This past Saturday, Prime Minister Justin Trudeau, Conservative Party Leader Andrew Scheer, and several Members of Parliament reconvened in the House of Commons to debate and eventually pass the federal government’s multi-billion-dollar wage subsidy legislation.
The legislation, which will see qualified businesses receiving a 75% wage subsidy, cleared both chambers of Parliament after days of negotiations between the federal government and opposition parties. The resulting agreement to pass the wage subsidy bill will allow the flow of billions of dollars to companies during the deadly COVID-19 pandemic.
House Speaker Anthony Rota described the occasion as an “exceptional day in the midst of exceptional times” as MPs applauded and praised the collaboration between Members of Parliament from all political parties and affiliations.
The wage subsidy bill has received the royal assent from Governor General Julie Payette at around 9:30 p.m. Eastern Time, which means it has been enacted and businesses can expect to apply for the wage subsidy program in the coming days.
Brief Summary of Gaps Addressed in the Wage Subsidy Bill
Through the unanimous consent from all the parties at Parliament the following is a list of gaps that were addressed to fast-track passing the bill:
- Once an employer is eligible based on one month’s revenue, they automatically qualify for the next period and those going forward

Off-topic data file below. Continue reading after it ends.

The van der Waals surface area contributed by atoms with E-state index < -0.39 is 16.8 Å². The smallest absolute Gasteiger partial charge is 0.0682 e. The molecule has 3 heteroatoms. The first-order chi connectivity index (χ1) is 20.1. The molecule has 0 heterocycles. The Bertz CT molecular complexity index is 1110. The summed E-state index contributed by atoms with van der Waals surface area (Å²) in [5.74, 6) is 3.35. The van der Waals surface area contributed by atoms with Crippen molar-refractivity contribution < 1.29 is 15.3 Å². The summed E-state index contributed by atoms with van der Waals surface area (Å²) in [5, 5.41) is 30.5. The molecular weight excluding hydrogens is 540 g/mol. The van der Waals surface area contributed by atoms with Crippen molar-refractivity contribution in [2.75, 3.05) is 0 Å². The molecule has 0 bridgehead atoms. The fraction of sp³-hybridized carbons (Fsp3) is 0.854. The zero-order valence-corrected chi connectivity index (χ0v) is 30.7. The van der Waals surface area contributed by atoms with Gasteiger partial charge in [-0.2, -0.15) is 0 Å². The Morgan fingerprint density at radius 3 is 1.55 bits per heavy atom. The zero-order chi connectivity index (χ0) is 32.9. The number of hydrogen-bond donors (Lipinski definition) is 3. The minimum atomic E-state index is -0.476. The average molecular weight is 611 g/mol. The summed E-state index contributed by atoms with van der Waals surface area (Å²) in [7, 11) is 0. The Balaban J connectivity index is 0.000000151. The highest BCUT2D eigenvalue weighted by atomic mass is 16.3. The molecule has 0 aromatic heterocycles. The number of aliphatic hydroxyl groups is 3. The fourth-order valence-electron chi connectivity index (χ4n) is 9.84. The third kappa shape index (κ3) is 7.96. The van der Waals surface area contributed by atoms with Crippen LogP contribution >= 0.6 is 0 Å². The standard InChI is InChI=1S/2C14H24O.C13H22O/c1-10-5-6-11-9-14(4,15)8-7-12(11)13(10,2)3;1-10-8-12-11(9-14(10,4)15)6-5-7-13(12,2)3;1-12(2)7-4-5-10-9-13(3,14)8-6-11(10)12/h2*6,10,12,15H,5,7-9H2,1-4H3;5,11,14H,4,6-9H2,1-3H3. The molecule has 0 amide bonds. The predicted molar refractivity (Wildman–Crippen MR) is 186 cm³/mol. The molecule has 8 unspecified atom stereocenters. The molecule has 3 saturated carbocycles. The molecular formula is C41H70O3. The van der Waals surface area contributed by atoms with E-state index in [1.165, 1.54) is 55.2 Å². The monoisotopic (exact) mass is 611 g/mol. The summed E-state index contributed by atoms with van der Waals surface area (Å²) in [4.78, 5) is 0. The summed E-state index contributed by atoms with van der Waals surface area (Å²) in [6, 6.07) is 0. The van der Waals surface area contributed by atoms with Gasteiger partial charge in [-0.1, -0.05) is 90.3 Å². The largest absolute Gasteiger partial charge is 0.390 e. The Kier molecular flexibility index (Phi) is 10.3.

- Implementing measures without delay to address gaps in the Canada Emergency Response Benefit (CERB), or other programs existing or proposed (which includes the wage subsidy program)
- Bringing in the short-term further support measures for small and medium-sized businesses in Canada which will be partially non-refundable, aimed to keep jobs and reduce debt related to fixed costs
The mentioned wage subsidy program would provide businesses with a wage subsidy on 75% of employees’ salaries, providing up to $847 a week per employee for 12 weeks, retroactive to March 15. It will be available for all companies big and small as well as non-profit organizations such as charities.
Through the wage subsidy program, the bill intends to keep as many Canadians employed as possible despite the deadly pandemic that is shutting down many aspects of society and the economy.
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